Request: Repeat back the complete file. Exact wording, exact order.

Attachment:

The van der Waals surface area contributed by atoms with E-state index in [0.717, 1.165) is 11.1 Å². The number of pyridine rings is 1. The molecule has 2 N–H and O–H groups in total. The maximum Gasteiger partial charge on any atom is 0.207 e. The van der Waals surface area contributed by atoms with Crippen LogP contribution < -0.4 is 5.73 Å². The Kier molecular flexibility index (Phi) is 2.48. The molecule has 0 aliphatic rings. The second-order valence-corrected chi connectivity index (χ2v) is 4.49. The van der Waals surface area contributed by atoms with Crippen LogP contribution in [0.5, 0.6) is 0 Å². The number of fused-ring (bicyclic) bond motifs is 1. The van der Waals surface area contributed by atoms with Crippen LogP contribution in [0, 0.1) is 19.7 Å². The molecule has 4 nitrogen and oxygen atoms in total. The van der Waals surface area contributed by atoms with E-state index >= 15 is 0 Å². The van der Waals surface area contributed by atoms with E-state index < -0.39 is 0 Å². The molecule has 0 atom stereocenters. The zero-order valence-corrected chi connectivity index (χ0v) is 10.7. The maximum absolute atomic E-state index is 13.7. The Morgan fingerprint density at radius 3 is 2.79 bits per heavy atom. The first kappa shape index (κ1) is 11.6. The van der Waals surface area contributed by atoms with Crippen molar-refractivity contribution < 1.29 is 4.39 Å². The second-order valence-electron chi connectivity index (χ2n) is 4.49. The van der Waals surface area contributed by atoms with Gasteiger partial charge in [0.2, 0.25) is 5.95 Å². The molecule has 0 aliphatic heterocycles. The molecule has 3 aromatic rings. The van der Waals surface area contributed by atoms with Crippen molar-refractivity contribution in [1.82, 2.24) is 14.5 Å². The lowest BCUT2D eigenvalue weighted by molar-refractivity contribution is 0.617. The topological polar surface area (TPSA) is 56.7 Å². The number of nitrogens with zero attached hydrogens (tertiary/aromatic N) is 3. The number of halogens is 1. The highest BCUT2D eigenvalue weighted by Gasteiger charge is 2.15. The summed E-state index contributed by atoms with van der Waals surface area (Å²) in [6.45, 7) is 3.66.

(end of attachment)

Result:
The van der Waals surface area contributed by atoms with E-state index in [0.717, 1.165) is 11.1 Å². The number of pyridine rings is 1. The molecule has 2 N–H and O–H groups in total. The maximum Gasteiger partial charge on any atom is 0.207 e. The van der Waals surface area contributed by atoms with Crippen LogP contribution < -0.4 is 5.73 Å². The Kier molecular flexibility index (Phi) is 2.48. The molecule has 0 aliphatic rings. The second-order valence-corrected chi connectivity index (χ2v) is 4.49. The van der Waals surface area contributed by atoms with Crippen LogP contribution in [0.5, 0.6) is 0 Å². The number of fused-ring (bicyclic) bond motifs is 1. The van der Waals surface area contributed by atoms with Crippen LogP contribution in [0, 0.1) is 19.7 Å². The molecule has 4 nitrogen and oxygen atoms in total. The van der Waals surface area contributed by atoms with E-state index >= 15 is 0 Å². The van der Waals surface area contributed by atoms with E-state index < -0.39 is 0 Å². The molecule has 0 atom stereocenters. The zero-order valence-corrected chi connectivity index (χ0v) is 10.7. The maximum absolute atomic E-state index is 13.7. The Morgan fingerprint density at radius 3 is 2.79 bits per heavy atom. The first kappa shape index (κ1) is 11.6. The van der Waals surface area contributed by atoms with Crippen molar-refractivity contribution < 1.29 is 4.39 Å². The second-order valence-electron chi connectivity index (χ2n) is 4.49. The van der Waals surface area contributed by atoms with Gasteiger partial charge in [0.2, 0.25) is 5.95 Å². The molecule has 0 aliphatic heterocycles. The molecule has 3 aromatic rings. The van der Waals surface area contributed by atoms with Crippen molar-refractivity contribution in [1.82, 2.24) is 14.5 Å². The lowest BCUT2D eigenvalue weighted by molar-refractivity contribution is 0.617. The topological polar surface area (TPSA) is 56.7 Å². The number of nitrogens with zero attached hydrogens (tertiary/aromatic N) is 3. The number of halogens is 1. The highest BCUT2D eigenvalue weighted by Gasteiger charge is 2.15. The summed E-state index contributed by atoms with van der Waals surface area (Å²) in [6.45, 7) is 3.66.